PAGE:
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Over 18 billion bushels of grain are produced and moved through grain handling systems in the US each year. The ability of the United States to feed its populace and livestock, support the biofuels movement, and export excess grain to emerging markets is a point of national pride and strength. The infrastructure for moving grain from one point to another includes small country elevators, larger elevators, large grain terminals, trucks, trains, barges, and ocean going shipping vessels. And every time grain is moved from one of these points to another, dust is generated. Dust which must be controlled, captured, and contained.
There are a number of trends that affect strategies for dust control in the grain industry.
At the top of this list is the fact that most existing grain handling facilities are now almost thirty years old, having been constructed during the 1980s. Now thirty years later, the U.S. is trying to move twice the amount of grain through the same fixed assets, creating a strong and increasing demand to implement process solutions that will improve uptime and reliability. Where possible, it is desirable to avoid building new infrastructure when improvements to the existing infrastructure could support the capacity needs.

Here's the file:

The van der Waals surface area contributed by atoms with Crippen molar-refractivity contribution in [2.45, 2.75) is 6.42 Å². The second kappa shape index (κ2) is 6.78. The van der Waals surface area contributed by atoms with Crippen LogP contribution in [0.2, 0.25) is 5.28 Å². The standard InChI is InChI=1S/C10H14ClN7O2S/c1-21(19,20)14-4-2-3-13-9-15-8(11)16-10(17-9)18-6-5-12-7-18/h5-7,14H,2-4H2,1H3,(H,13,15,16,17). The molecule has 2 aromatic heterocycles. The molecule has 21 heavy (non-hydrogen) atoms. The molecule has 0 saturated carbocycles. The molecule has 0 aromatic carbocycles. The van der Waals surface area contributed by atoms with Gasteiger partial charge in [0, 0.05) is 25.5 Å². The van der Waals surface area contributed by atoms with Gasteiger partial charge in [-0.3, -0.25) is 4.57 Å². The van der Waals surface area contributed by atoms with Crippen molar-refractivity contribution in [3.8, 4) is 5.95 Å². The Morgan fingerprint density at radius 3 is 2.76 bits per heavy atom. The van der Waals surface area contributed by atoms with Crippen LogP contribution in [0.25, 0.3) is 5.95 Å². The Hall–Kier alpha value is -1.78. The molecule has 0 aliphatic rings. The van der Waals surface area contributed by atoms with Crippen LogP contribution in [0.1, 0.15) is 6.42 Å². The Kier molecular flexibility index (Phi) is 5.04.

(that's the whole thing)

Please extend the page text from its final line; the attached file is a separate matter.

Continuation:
When simple improvements are not enough, more substantial investments are being made to revitalize aging facilities with updates, expansions, or even the building of new facilities. With new investments comes a new focus on process improvement to eliminate waste streams, improve product quality, and improve energy efficiency. The goal is not simply to replace an aging infrastructure; the goal is to improve it.